8 in 10 Americans Changed their Eating Habits Due to COVID-19 Pandemic
The profound effects of COVID-19 on a person's life have become evident with the changes made to their daily routine.
The global pandemic has made ripples of impact to many nations worldwide, bringing everyone to a virtual standstill. In most countries, a nationwide lockdown was necessary to combat the spread of the disease. Severe changes in people's lifestyles have become evident. For the food industry, a shift in consumer preferences is one good example.
According to the (IFIC) 2020 Food & Health Survey, 85% or 1 in 10 Americans have made changes in eating habits and food preparation because of the COVID-19 pandemic. Among these changes, it is revealed that 60% of Americans report cooking at home more.
Additionally, 32% of the respondents are snacking more, 30% wash fresh produce more often, and 27% think about food more. However, the more important question is if these changes are for the good, the bad, or maybe a little bit of both?
According to Global News Wire, when food establishments and restaurants began temporarily closing down shops as part of safety measures, about 60% of the population opted for home-cooked meals. However, these numbers can still be categorized into two groups: the people who are eating healthier and those who are eating less healthier.
A publication from Cambridge University Press reveals that home-cooked meals are generally healthier and that individuals who opt for it consume fewer carbohydrates, less sugar, and less fat than those who eat out.
Additionally, while adhering to stay-at-home protocols, the study says that 43% of respondents eat more fruits, 42% are eating more vegetables, and 30% are eating more protein. Meanwhile, there are also reports that 47% are eating more sweets, 24% are eating fewer vegetables, 21% are eating less fruit, and about 19% say eating less protein.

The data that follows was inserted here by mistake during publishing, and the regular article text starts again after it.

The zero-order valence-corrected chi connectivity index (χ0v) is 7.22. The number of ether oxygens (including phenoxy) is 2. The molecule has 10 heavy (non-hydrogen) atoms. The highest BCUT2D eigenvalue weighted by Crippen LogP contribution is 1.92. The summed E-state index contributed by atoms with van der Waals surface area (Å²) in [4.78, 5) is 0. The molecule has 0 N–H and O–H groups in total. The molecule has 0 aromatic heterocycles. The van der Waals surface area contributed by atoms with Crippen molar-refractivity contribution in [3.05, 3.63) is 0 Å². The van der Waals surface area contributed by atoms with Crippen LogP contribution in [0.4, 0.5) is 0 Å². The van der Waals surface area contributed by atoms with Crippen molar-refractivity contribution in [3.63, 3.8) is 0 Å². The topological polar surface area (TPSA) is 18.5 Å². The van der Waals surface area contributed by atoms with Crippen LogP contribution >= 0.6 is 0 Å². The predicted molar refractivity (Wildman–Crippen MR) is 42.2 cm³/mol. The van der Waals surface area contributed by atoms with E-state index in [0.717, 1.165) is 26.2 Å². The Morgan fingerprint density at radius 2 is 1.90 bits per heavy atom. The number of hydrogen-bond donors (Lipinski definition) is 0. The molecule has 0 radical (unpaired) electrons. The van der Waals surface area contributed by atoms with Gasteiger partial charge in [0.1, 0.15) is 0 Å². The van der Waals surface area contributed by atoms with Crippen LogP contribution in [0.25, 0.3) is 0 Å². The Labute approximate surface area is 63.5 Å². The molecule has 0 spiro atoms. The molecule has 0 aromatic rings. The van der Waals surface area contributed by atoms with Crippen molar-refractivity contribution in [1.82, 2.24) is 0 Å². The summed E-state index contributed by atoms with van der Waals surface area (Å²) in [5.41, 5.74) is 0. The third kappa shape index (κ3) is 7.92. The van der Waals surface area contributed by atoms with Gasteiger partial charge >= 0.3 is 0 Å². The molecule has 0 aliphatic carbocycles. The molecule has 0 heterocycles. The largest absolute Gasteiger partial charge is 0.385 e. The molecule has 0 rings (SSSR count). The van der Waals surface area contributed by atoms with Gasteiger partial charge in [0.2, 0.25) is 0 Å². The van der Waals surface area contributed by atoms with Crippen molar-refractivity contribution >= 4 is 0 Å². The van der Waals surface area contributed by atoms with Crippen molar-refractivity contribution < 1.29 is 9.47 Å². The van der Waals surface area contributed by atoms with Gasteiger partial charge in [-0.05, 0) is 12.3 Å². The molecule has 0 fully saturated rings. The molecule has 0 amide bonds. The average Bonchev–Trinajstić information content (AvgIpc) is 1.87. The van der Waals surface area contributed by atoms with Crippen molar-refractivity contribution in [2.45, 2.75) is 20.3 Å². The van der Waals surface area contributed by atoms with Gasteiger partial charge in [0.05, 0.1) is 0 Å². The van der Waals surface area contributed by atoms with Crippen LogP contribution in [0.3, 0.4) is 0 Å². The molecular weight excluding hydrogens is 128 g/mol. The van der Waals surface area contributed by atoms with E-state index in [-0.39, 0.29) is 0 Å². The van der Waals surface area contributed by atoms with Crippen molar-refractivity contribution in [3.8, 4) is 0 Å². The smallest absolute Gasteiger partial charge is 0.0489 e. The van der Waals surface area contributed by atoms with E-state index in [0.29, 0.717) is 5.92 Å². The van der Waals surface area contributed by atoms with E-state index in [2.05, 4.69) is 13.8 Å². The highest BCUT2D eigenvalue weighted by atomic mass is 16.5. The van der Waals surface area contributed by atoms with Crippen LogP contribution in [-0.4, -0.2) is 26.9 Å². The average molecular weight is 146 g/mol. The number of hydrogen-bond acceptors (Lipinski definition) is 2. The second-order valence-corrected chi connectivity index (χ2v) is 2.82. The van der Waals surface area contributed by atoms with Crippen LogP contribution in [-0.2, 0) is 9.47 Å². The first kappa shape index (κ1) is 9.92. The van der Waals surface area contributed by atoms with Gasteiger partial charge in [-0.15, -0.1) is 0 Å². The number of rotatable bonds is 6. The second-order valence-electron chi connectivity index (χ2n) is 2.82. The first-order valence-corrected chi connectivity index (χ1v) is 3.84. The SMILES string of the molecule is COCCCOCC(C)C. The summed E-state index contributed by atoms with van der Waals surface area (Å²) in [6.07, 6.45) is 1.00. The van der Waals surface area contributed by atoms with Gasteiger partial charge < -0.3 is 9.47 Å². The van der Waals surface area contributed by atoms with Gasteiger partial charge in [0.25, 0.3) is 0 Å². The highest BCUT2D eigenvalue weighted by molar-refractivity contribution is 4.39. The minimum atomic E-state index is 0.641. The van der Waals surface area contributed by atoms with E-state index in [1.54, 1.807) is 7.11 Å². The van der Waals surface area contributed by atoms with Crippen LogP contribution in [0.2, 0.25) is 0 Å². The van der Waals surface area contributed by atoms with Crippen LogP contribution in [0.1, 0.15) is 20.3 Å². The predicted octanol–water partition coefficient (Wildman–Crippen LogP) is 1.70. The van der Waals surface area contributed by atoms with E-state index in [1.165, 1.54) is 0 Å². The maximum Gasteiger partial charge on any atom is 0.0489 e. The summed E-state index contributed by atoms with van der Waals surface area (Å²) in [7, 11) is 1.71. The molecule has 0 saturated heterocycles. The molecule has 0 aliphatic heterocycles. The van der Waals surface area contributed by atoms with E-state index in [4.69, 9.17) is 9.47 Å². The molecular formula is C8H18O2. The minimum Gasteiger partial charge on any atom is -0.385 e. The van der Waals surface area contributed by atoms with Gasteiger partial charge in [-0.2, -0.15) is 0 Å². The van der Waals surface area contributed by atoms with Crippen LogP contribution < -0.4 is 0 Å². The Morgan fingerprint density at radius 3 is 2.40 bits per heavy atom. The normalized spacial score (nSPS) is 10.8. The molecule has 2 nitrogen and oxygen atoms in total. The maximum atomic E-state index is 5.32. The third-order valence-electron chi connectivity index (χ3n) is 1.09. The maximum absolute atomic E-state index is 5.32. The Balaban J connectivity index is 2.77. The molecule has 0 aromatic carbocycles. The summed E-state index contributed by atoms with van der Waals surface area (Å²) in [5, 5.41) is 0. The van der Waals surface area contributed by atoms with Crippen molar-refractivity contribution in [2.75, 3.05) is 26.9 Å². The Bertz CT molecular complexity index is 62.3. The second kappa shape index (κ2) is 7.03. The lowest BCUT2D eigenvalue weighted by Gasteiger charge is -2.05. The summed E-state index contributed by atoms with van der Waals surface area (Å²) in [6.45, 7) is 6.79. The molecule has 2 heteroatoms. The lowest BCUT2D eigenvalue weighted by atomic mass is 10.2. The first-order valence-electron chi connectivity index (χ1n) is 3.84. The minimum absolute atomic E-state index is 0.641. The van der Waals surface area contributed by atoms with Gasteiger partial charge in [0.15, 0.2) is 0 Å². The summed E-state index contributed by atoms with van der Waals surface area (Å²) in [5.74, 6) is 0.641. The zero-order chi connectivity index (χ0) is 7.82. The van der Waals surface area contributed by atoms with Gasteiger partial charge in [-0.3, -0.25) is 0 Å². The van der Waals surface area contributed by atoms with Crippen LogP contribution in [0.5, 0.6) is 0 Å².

These results can be linked to the increase in stress hormones due to the ongoing pandemic, which urges people to eat more regardless if it's healthy or not.
When it comes to snacks, the study says that about one-third of respondents are snacking more at present than before the pandemic began.
Meanwhile, less than 10% of the respondents are snacking less than usual. Young adults with the age of 35 below are snacking more than other age groups.
Shift To Healthier Eating Habits
Despite the increase in snack sales, more people are trying to be healthier. Around 43% of Americans say that they are following a specific diet.
At the same time, intermittent fasting has become the number 1 diet that most Americans follow. Taking the second place is the habit of "clean eating."
In addition, 6 in 10 Americans are putting more emphasis on their overall health currently than they did a decade ago. Furthermore, more than half of the population claim that they put greater emphasis on their weight at present than they did a decade ago.
Whether these changes will last a year or even more, our eating habits will not be the same. Food choices and the culture of eating food will most likely see a more significant transformation in more years to come.
Will you pay for $106 for a burger made at Gordon Ramsay's?